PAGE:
At Restharrow the teal was out of sight so I (along with several others) settled down for a long wait. The wait actually proved to be very productive with 2 redshank and 2 little ringed plovers providing the entertainment. Most of the time they were on the emerging island or on a distant bank but both also came right in front of the hide.

Little ringed plover

The redshank actually was displaying to it's mate but I couldn't get the whole bird in shot it was so close.


Eventually I had distant views of the teal and on one occassion it flew past the hide and I managed 1 reasonable shot.

Blue-winged teal

Around 2 pm I gave up and was putting my kit in the car when I was alerted to the presence of some blue-headed wagtails in the still flooded Restharrow Dunes.
Eventually I had managed record shots of all 4 of the yellow wags present.
One was a normal male flavissima:


One was a superb male flava:


A third male was strange looking because it looks if it wants to be a blue head but hasn't quite managed it - jury is out on this one. The extent of the blue on this one seemed to vary with the angle of viewing.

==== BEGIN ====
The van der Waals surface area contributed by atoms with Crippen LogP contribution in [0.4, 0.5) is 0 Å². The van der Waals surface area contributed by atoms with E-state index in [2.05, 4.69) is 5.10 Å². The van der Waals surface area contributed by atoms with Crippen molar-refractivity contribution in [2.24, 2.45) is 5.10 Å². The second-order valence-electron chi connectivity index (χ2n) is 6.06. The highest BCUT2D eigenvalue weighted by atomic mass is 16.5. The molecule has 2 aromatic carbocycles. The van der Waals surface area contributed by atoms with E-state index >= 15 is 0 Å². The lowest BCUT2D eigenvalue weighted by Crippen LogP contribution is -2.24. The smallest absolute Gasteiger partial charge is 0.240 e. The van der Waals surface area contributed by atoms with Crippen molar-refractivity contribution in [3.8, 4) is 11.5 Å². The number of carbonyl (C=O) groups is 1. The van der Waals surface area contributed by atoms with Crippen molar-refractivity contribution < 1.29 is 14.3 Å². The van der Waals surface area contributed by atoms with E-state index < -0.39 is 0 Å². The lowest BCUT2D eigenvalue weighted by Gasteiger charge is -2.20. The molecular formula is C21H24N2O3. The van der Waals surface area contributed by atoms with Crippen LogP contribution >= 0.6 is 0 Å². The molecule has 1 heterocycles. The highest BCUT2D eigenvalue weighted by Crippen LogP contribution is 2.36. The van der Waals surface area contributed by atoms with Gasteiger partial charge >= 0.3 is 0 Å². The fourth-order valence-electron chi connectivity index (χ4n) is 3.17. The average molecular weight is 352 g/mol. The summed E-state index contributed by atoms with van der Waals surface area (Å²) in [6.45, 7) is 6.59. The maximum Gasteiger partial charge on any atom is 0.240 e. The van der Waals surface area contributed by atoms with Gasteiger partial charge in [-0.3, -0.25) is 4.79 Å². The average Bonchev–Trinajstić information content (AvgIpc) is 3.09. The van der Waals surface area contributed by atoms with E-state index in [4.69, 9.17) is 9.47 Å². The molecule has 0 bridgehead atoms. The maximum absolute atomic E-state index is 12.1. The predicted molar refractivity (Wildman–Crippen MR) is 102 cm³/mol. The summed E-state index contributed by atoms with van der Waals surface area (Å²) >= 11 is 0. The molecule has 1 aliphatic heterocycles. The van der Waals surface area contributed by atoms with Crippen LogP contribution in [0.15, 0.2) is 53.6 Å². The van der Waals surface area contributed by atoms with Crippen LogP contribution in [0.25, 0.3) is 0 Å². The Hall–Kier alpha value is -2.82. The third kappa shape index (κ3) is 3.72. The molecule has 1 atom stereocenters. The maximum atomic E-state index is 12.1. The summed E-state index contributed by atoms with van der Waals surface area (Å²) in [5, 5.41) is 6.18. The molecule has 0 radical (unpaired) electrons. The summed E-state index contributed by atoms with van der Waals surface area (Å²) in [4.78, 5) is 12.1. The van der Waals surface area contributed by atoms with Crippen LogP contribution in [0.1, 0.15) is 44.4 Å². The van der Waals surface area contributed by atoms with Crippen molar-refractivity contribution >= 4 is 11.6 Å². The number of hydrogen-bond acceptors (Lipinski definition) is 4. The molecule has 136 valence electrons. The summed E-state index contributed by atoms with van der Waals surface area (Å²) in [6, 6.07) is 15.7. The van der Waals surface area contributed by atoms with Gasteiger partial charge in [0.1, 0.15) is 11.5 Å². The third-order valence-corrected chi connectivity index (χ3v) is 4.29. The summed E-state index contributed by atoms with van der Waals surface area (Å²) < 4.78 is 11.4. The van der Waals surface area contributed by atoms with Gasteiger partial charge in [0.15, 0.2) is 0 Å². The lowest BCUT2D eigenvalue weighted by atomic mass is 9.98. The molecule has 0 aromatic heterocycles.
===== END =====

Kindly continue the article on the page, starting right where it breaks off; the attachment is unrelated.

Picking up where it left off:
Who knows?

The final bird was a female. It could be a late developing male but as it was collecting feathers I'll stick to female, though whether it's a flava or flavissima I let you decide. (This one looks a lot yellower in the shot than it did in the fieldd)

female something

All in all a good day

Tuesday, 15 April 2014

Today I will be mainly photographing Blackcaps

Today I decided to have a break from finding nothing to photograph and I went to Grove.
The change of venue brought instant results in the form of a blackcap feeding in some blossom - I'd been trying to get a blackcap picture for the last 2 weeks with no success so it was a very nice start to the day.